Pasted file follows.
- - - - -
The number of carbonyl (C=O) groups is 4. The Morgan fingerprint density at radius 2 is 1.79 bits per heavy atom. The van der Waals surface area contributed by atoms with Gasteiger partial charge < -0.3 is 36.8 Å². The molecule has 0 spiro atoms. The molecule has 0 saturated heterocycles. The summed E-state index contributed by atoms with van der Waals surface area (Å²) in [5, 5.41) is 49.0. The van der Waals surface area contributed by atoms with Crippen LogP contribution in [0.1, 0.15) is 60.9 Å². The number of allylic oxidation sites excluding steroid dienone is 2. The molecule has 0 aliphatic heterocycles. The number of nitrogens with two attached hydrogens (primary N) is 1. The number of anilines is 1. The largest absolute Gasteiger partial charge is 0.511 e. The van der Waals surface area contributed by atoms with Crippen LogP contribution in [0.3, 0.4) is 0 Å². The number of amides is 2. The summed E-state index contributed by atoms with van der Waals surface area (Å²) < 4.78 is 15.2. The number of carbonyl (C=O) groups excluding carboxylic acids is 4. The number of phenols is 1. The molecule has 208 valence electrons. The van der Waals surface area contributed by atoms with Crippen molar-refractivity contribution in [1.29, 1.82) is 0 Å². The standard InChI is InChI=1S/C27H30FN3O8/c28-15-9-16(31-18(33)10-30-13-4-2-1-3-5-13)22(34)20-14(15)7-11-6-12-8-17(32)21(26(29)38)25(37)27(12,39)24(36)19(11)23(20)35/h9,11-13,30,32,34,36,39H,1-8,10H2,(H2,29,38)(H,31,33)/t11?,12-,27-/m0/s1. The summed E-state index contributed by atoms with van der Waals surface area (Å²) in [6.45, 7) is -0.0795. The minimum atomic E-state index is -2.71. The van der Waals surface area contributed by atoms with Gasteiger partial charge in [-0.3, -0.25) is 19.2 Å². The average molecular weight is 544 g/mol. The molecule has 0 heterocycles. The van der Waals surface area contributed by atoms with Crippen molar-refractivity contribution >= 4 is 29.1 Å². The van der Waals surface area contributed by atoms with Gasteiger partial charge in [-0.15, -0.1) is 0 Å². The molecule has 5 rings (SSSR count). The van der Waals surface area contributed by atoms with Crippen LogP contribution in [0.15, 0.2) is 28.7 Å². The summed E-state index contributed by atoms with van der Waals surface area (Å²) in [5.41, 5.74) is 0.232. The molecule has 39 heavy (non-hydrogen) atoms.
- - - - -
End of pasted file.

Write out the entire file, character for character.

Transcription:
The number of carbonyl (C=O) groups is 4. The Morgan fingerprint density at radius 2 is 1.79 bits per heavy atom. The van der Waals surface area contributed by atoms with Gasteiger partial charge < -0.3 is 36.8 Å². The molecule has 0 spiro atoms. The molecule has 0 saturated heterocycles. The summed E-state index contributed by atoms with van der Waals surface area (Å²) in [5, 5.41) is 49.0. The van der Waals surface area contributed by atoms with Crippen LogP contribution in [0.1, 0.15) is 60.9 Å². The number of allylic oxidation sites excluding steroid dienone is 2. The molecule has 0 aliphatic heterocycles. The number of nitrogens with two attached hydrogens (primary N) is 1. The number of anilines is 1. The largest absolute Gasteiger partial charge is 0.511 e. The van der Waals surface area contributed by atoms with Crippen LogP contribution in [0.3, 0.4) is 0 Å². The number of amides is 2. The summed E-state index contributed by atoms with van der Waals surface area (Å²) < 4.78 is 15.2. The number of carbonyl (C=O) groups excluding carboxylic acids is 4. The number of phenols is 1. The molecule has 208 valence electrons. The van der Waals surface area contributed by atoms with Crippen molar-refractivity contribution in [1.29, 1.82) is 0 Å². The standard InChI is InChI=1S/C27H30FN3O8/c28-15-9-16(31-18(33)10-30-13-4-2-1-3-5-13)22(34)20-14(15)7-11-6-12-8-17(32)21(26(29)38)25(37)27(12,39)24(36)19(11)23(20)35/h9,11-13,30,32,34,36,39H,1-8,10H2,(H2,29,38)(H,31,33)/t11?,12-,27-/m0/s1. The summed E-state index contributed by atoms with van der Waals surface area (Å²) in [6.45, 7) is -0.0795. The minimum atomic E-state index is -2.71. The van der Waals surface area contributed by atoms with Gasteiger partial charge in [-0.3, -0.25) is 19.2 Å². The average molecular weight is 544 g/mol. The molecule has 0 heterocycles. The van der Waals surface area contributed by atoms with Crippen molar-refractivity contribution >= 4 is 29.1 Å². The van der Waals surface area contributed by atoms with Gasteiger partial charge in [-0.15, -0.1) is 0 Å². The molecule has 5 rings (SSSR count). The van der Waals surface area contributed by atoms with Crippen LogP contribution in [0.15, 0.2) is 28.7 Å². The summed E-state index contributed by atoms with van der Waals surface area (Å²) in [5.41, 5.74) is 0.232. The molecule has 39 heavy (non-hydrogen) atoms.